Fantasy Friday – World Building

I’ve been thinking about world building a bit more as I’ve worked on the pre-writing for my next book, the one after The Lore of Efrathah. I don’t know a lot about it yet, but I’m already getting the idea that it will have different world building components than the largely rural journey-quest epic I’m finishing.

Thinking about world building has also made me wonder what a non-fantasy writer has to do regarding world building. A fantasy world is something a writer builds from the ground up.

True, some fantasies take place in this world but have fantasy components. That kind of jigsaw-puzzle world building might be harder than the ground-up kind. I don’t know.

I suppose the contemporary world building has to do with selecting places and visiting them to get facts right. Historical world building might be hardest of all because it is ground up but must be true. Lots of research required!

I’ve done some research for my world building, but for the most part, because I’ve been privileged to travel a lot, I relied on what I knew about different places.

The hard part was that I didn’t know what I was doing when I started. So I hadn’t thought through what I should do to create some language elements. I had no intention of actually making up a new language—just writing a few words here and there.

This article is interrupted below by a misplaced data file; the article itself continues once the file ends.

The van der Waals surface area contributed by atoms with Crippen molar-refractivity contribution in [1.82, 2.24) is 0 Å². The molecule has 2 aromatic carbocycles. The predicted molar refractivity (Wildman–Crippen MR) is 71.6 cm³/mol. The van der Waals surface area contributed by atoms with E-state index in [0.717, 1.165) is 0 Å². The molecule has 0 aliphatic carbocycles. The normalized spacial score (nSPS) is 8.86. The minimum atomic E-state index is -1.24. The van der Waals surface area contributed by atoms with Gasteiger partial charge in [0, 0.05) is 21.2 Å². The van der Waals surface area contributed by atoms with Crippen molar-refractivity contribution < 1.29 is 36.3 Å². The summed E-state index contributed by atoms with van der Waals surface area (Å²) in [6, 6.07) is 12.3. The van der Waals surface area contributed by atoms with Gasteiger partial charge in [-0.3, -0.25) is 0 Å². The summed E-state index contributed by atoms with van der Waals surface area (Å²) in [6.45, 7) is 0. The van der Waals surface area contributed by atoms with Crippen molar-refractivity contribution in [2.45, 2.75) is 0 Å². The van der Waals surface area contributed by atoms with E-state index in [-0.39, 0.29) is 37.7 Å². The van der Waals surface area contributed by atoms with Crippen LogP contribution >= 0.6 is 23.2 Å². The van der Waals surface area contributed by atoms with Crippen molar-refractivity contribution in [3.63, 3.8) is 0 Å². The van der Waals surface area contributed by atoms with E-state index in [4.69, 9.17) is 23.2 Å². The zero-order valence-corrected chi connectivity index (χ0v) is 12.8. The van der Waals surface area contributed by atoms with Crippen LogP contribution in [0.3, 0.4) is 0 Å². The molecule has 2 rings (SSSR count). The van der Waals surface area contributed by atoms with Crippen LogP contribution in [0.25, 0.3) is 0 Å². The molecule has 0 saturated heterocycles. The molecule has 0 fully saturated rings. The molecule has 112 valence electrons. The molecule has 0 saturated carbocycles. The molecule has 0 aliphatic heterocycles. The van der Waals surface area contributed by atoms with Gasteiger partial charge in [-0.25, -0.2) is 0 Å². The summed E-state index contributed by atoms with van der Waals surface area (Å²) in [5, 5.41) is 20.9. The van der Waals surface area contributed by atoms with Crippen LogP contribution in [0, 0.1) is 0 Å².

But that soon morphed to include a few lines of poetry and song, greetings, blessings, and on and on. Of course, there needs to be some rhyme or reason to it all, so there needed to be a little basic grammar. But some of the words didn’t fit the rules. Oh, well, that’s more like real language, I decided. Lots of exceptions to the rules in English, so why not in the language of the Hidden Races?

Organizational structure was another thing I hadn’t anticipated. Who was in charge? What power does the advisory council have? What are the military rankings?

And how many people are we talking about? Is this a well-populated land or sparsely so?

How about commerce? What kinds of businesses exist in the cities? Are the people literate and if so, how important are books? Theater? Entertainment?

Questions, questions, questions—all needing answers if the world is to feel real.

Not that the author needs to inform the reader of all the answers. But if the world is to work consistently, the author needs to make it run by a cohesive set of rules. In so doing, the reader may never think about “world building.”

Except for maps. I love maps. I make maps for everything in my world because I need to see the logistics in order to make sure my characters are where I’ve said they are.

My inclination is to include every map I’ve ever made in my book. Won’t readers want to see these maps too? Well, maybe not. I’ve read some notes in which readers say they are turned off by maps (and glossaries).

The only maps I’m turned off by are the ones that aren’t complete. Something happens in the story and I turn to the map to see where this place is in relation to the others, and it isn’t there! Horrors! That’s a map that detracts from the book if ever one does as far as I’m concerned.

How about you? Do maps help world building do you think, or hurt it?

Published in: on May 14, 2010 at 5:41 pm  Comments (7)  
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